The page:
I have written before about the effect of tai chi practice on the mind. However, not everybody might immediately associate taijiquan with the development of the actual physical brain, though most, of course, will recognise that there is an element of physical exercise in the tai chi movements which will affect, for example, the muscles, bones and organs of the body. (On the other hand, there are many who are surprised by how physically demanding taijiquan can be, especially if they have only been exposed to images of floaty, extremely slow tai chi performed in costumes of silk and diaphanous chiffon.)
A recent study using MRI scanning technology, Tai Chi Training Evokes Significant Changes in Brain White Matter Network in Older Women, has suggested that tai chi is better than simple walking exercise at improving the structure of the brain, particularly in the way that clusters of cells are able to interconnect and function efficiently. (The actual paper is pretty hard to follow, but the conclusion puts its results in reasonably plain language.) The study suffers from the limitation that the sample groups are quite small and are all older women, while the exact nature of the tai chi training is, moreover, not specified - but a major advantage of it is that it compared groups who had been practising tai chi or walking regularly for quite a long time, more than six years. (Too often, studies only look at short-term tai chi interventions of only a few weeks or months.) It is to be hoped that, as the scientific evidence for the effects of tai chi training grows, similar studies might look at both sexes and a wider cross section of the population, not least to avoid reinforcing the popular and mistaken perception that taijiquan is only suitable for the more senior citizen.
It will come as no surprise to those who have trained in taijiquan for any significant period of time that tai chi can have an impact on the brain. For a start, the practising of tai chi forms (ie sequences of movements) requires quite a feat of memory: some forms can be as long as 108 postures, for example, and take up to 25 minutes to perform. These days, it seems to me, we are not often required to remember large amounts of anything after we leave school; we can too easily just look something up on the internet or make a note on our smartphone. In addition, the sheer concentration required to carry out a sequence of complex movements over a period of time places considerable demands on the tai chi player. This complexity and the attention to detail that is required to perform tai chi well and with full understanding also point to the fact that one does not simply "do" tai chi; one has to learn it, even study it in some depth. Again, this is not always something what we adults need to do once we leave school, and therefore has the potential to reawaken mental faculties that we may not have used for some time.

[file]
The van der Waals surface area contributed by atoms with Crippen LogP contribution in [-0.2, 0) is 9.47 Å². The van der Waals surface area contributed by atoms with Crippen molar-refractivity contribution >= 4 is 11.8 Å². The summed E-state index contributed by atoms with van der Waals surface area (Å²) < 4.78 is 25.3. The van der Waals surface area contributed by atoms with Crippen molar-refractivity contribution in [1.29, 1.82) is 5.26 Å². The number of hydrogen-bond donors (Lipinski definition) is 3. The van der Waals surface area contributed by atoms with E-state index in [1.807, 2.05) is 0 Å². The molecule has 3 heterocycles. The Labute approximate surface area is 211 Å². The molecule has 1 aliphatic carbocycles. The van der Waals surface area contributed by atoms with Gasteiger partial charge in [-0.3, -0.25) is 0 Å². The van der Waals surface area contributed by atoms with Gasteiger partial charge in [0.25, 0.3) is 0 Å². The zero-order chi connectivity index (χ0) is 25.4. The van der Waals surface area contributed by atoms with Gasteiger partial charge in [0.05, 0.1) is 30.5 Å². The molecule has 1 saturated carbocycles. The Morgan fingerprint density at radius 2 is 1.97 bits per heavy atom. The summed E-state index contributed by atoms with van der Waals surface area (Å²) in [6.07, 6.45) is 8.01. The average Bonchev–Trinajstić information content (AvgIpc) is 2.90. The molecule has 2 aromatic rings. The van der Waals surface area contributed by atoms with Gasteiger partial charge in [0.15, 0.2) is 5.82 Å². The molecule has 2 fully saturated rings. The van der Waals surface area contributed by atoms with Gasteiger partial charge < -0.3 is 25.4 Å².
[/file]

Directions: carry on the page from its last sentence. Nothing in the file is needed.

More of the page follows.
Furthermore, there is unsurprising evidence that tai chi can have a considerable effect on motor control, an aspect of fitness which is closely linked to the health of the brain. Motor fitness is seen as the counterpart to cardiovascular fitness (ie the strength of your heart and lungs). While cardiovascular exercise can also have a beneficial effect on brain health (because of better blood flow and the production of chemicals which enhance brain growth and performance), better motor fitness will result in improvements in coordination, balance, speed and power.
Many people take up tai chi because they hope it will help them cope with the chronic stress which is endemic in contemporary society. The Harvard Medical School Guide to Tai Chi is a little equivocal about the evidence that tai chi can help you deal with stressful situations: "results are mixed on whether tai chi helps improve executive function - that is cognitive skills related to multitasking, managing time effectively, and making decisions or doing a challenging mental task while maintaining one's balance," the authors say. However, it is possible that tai chi training is able to reduce stress levels generally and given that stress hormones such as cortisol are known to be damaging to the brain, this may be another way in which tai chi can contribute to the preservation of mental faculties.
As our population ages, it is natural that we should want to retain our mental capacity as long as possible and avoid what is termed "cognitive decline". It is now well known that physical well-being, social interaction, participation in leisure activities and learning of new skills can have a protective effect in this regard. We also know that the brain is capable of growth and change over the course of the greater part of its life, so the multifaceted nature of tai chi training would seem to offer much that is of benefit both physically and mentally as we grow older. However, I believe that it has much to offer those who are younger as well, even those who are already quite sporty but who might benefit from a deeper awareness of how the body is functioning and how the mind can influence performance, as well as those who could do with being generally sharper and more confident in their ability to keep learning well beyond the end of their formal education.
As ever in the field of the study of tai chi and its effectiveness, more research is needed!
Andrew Howard is a Chen-style Tai Chi Instructor teaching in West Dorset, UK.